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US and France are reportedly close to striking a deal over France's digital tax

The United States and France are close to reaching an agreement over a French tax on tech companies, according to Reuters.

In July, French President Emmanuel Macron signed a law that allowed his government to tax large tech companies that were not based in France. Generally, these companies are only taxed in the country that houses their main base of operations, even though they have business dealings around the globe.

President Donald Trump said that he saw this as an unfair attack against the United States, which houses several large tech companies including Apple, Facebook, Google, and Microsoft.

In a tweet from July 26, Trump said:  "France just put a digital tax on our great American technology companies. If anybody taxes them, it should be their home Country, the USA. We will announce a substantial reciprocal action on Macron's foolishness shortly. I've always said American wine is better than French wine!"

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According to Reuters, White House economic adviser Larry Kudlow, U.S. Treasury Secretary Steve Mnuchin, and French Finance Minister Bruno Le Maire have drawn up a draft of a possible compromise that they will submit to the leaders of their respective countries. Both Trump and Macron are currently attending the G7 summit in Biarritz, France.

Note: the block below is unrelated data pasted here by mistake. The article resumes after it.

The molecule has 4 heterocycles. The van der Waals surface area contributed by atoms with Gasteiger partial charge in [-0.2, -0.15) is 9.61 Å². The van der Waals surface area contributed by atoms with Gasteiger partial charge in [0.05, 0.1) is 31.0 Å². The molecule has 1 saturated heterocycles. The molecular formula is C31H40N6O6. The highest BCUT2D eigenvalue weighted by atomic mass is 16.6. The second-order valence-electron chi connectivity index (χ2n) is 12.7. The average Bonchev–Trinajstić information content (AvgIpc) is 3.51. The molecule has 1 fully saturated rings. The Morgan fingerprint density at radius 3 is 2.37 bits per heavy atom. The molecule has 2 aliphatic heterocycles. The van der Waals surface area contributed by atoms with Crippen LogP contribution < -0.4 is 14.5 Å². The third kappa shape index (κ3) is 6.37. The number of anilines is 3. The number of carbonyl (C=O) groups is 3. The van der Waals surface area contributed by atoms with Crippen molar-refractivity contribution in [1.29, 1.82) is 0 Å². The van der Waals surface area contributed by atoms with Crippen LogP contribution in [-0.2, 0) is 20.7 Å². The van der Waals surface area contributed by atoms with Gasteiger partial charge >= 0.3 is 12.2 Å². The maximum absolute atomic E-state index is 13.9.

Under this new deal, France would reportedly pay tech companies the difference between the new tax and an amount agreed to by the Organization for Economic Co-operation and Development.

In one of the lighter moments from that summit, President Trump was asked during a joint news conference with Macron about his threats to target French wine — with the questioner noting that first lady Melania Trump had been spotted drinking French wine during the G7 summit. President Trump does not drink alcohol of any kind himself.

"Well, I can confirm that the first lady loved your French wine," President Trump said. "OK. Alright? She loved your French wine."

At the same news briefing, he did not answer questions about whether or not the two countries were actually near an agreement on the digital tax.

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